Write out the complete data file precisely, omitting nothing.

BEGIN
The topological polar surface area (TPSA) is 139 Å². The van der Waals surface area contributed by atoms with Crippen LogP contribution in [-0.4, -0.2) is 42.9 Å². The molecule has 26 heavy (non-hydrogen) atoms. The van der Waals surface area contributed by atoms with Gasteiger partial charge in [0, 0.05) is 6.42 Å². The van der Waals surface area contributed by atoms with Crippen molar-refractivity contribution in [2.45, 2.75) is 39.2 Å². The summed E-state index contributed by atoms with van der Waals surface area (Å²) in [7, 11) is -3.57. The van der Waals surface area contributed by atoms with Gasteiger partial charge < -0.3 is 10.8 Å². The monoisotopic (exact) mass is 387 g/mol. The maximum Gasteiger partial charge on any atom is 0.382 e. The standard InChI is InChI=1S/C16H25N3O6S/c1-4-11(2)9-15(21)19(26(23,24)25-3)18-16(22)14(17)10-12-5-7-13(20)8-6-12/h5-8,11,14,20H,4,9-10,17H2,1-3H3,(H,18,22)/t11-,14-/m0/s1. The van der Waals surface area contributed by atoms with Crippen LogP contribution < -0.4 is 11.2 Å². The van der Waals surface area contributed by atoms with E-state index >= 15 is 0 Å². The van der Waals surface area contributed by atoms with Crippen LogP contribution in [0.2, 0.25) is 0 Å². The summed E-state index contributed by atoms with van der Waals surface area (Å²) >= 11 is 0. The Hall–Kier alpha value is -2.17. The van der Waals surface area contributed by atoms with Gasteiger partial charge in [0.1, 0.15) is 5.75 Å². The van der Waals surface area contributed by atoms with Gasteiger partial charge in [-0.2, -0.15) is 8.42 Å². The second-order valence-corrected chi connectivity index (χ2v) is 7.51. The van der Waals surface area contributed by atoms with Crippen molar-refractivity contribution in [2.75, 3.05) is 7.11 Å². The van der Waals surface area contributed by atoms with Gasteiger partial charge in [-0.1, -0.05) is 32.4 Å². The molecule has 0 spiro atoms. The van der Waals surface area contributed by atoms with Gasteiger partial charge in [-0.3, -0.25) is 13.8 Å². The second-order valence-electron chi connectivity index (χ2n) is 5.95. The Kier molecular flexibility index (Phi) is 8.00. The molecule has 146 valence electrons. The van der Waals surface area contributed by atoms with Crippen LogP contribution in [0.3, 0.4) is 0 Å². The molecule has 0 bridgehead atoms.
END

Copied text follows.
The topological polar surface area (TPSA) is 139 Å². The van der Waals surface area contributed by atoms with Crippen LogP contribution in [-0.4, -0.2) is 42.9 Å². The molecule has 26 heavy (non-hydrogen) atoms. The van der Waals surface area contributed by atoms with Gasteiger partial charge in [0, 0.05) is 6.42 Å². The van der Waals surface area contributed by atoms with Crippen molar-refractivity contribution in [2.45, 2.75) is 39.2 Å². The summed E-state index contributed by atoms with van der Waals surface area (Å²) in [7, 11) is -3.57. The van der Waals surface area contributed by atoms with Gasteiger partial charge < -0.3 is 10.8 Å². The monoisotopic (exact) mass is 387 g/mol. The maximum Gasteiger partial charge on any atom is 0.382 e. The standard InChI is InChI=1S/C16H25N3O6S/c1-4-11(2)9-15(21)19(26(23,24)25-3)18-16(22)14(17)10-12-5-7-13(20)8-6-12/h5-8,11,14,20H,4,9-10,17H2,1-3H3,(H,18,22)/t11-,14-/m0/s1. The van der Waals surface area contributed by atoms with Crippen LogP contribution < -0.4 is 11.2 Å². The van der Waals surface area contributed by atoms with E-state index >= 15 is 0 Å². The van der Waals surface area contributed by atoms with Crippen LogP contribution in [0.2, 0.25) is 0 Å². The summed E-state index contributed by atoms with van der Waals surface area (Å²) >= 11 is 0. The Hall–Kier alpha value is -2.17. The van der Waals surface area contributed by atoms with Gasteiger partial charge in [0.1, 0.15) is 5.75 Å². The van der Waals surface area contributed by atoms with Gasteiger partial charge in [-0.2, -0.15) is 8.42 Å². The second-order valence-corrected chi connectivity index (χ2v) is 7.51. The van der Waals surface area contributed by atoms with Crippen molar-refractivity contribution in [2.75, 3.05) is 7.11 Å². The van der Waals surface area contributed by atoms with Gasteiger partial charge in [-0.1, -0.05) is 32.4 Å². The molecule has 0 spiro atoms. The van der Waals surface area contributed by atoms with Gasteiger partial charge in [-0.3, -0.25) is 13.8 Å². The second-order valence-electron chi connectivity index (χ2n) is 5.95. The Kier molecular flexibility index (Phi) is 8.00. The molecule has 146 valence electrons. The van der Waals surface area contributed by atoms with Crippen LogP contribution in [0.3, 0.4) is 0 Å². The molecule has 0 bridgehead atoms.